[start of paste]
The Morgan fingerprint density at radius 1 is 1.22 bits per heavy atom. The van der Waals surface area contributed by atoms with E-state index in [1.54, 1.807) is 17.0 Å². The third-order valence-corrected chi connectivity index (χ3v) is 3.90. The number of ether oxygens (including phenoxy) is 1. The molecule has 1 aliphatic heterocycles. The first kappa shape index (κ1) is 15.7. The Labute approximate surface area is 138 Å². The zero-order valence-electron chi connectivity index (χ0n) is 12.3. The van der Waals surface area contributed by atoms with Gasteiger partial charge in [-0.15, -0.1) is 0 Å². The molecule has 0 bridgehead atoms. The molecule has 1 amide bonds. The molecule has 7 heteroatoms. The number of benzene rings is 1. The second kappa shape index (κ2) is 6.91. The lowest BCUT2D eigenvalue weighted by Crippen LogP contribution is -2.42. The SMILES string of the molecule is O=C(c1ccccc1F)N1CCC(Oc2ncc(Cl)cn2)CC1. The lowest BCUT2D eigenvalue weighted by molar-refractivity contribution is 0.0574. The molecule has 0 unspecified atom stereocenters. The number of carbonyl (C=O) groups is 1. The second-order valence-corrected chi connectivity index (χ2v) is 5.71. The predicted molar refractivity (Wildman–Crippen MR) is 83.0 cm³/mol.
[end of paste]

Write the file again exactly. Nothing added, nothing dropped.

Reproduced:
The Morgan fingerprint density at radius 1 is 1.22 bits per heavy atom. The van der Waals surface area contributed by atoms with E-state index in [1.54, 1.807) is 17.0 Å². The third-order valence-corrected chi connectivity index (χ3v) is 3.90. The number of ether oxygens (including phenoxy) is 1. The molecule has 1 aliphatic heterocycles. The first kappa shape index (κ1) is 15.7. The Labute approximate surface area is 138 Å². The zero-order valence-electron chi connectivity index (χ0n) is 12.3. The van der Waals surface area contributed by atoms with Gasteiger partial charge in [-0.15, -0.1) is 0 Å². The molecule has 0 bridgehead atoms. The molecule has 1 amide bonds. The molecule has 7 heteroatoms. The number of benzene rings is 1. The second kappa shape index (κ2) is 6.91. The lowest BCUT2D eigenvalue weighted by Crippen LogP contribution is -2.42. The SMILES string of the molecule is O=C(c1ccccc1F)N1CCC(Oc2ncc(Cl)cn2)CC1. The lowest BCUT2D eigenvalue weighted by molar-refractivity contribution is 0.0574. The molecule has 0 unspecified atom stereocenters. The number of carbonyl (C=O) groups is 1. The second-order valence-corrected chi connectivity index (χ2v) is 5.71. The predicted molar refractivity (Wildman–Crippen MR) is 83.0 cm³/mol.